This isn't exactly what could be defined a lucky year for Microsoft. If Windows 7 sales are booming, on the other hand the operating system made-in-Redmond has been hit hard by a lot of targetted attacks during these months. Aurora exploit is just the first of the year, but the most serious attack has definitely been the Stuxnet case. Finding a 0day exploit is always difficult, but using four 0day exploits all together is actually impressive.
Yesterday another serious 0-day flaw has been publically disclosed on a Chinese board.
This is a serious flaw because it resides in win32k.sys, the kernel mode part of the Windows subsystem. It is a privilege escalation exploit which allows even limited user accounts to execute arbitrary code in kernel mode.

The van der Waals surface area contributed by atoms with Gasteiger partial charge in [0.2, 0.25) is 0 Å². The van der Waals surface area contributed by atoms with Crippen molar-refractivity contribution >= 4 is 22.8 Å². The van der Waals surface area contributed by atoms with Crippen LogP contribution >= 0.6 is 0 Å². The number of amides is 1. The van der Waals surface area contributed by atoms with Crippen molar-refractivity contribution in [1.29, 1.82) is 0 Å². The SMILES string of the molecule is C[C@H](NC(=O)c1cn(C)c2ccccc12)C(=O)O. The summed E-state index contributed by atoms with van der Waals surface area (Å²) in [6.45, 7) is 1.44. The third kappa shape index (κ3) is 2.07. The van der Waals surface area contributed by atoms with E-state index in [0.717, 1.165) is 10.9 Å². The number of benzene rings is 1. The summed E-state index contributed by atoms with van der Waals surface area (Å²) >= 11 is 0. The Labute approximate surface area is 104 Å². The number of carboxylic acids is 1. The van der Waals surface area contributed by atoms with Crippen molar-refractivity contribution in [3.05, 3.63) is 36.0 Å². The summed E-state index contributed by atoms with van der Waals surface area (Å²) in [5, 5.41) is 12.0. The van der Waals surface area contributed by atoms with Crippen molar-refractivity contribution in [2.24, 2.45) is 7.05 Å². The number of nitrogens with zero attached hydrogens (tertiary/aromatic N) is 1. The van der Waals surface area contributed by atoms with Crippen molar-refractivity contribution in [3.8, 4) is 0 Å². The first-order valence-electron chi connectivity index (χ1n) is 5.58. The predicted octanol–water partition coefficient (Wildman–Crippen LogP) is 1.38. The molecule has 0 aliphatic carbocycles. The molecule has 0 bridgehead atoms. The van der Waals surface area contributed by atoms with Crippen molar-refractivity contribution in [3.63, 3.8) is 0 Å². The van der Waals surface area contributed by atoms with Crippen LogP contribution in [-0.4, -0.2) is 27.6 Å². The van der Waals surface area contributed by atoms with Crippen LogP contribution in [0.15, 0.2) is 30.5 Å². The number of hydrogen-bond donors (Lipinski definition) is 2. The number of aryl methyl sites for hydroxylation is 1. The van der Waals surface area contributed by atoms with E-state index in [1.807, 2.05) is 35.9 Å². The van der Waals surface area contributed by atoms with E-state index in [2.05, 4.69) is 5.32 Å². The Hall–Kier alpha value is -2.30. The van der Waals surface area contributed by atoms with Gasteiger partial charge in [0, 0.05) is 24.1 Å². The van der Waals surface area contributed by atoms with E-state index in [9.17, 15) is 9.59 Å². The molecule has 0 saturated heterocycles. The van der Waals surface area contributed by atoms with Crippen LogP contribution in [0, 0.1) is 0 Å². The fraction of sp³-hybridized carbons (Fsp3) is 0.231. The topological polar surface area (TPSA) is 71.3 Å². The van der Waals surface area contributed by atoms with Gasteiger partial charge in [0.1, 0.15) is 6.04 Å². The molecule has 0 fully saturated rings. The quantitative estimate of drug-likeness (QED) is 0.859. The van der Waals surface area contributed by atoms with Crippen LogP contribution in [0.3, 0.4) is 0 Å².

Win32k.sys's NtGdiEnableEUDC API is not rightly validating some inputs, causing a stack overflow and overwriting the return address stored on the stack. A malicious attacker is able to redirect the overwritten return address to his malicious code and execute it with kernel mode privileges.
Being a privilege escalation exploit, it bypasses by design even the protection given by the User Account Control and Limited User Account technology implemented in Windows Vista and Windows 7. All Windows XP/Vista/7 both 32 and 64 bit are vulnerable to this attack.
Good news is that we have not yet detected any malware exploiting this flaw. Bad news is that the flaw has been published online. This could potentially become a nightmare due to the nature of the flaw. We expect to see this exploit being actively used by malware very soon - it's an opportunity that malware writers surely won't miss.
We won't disclose any further detail about the vulnerability at the moment because we are collaborating with Microsoft on this flaw.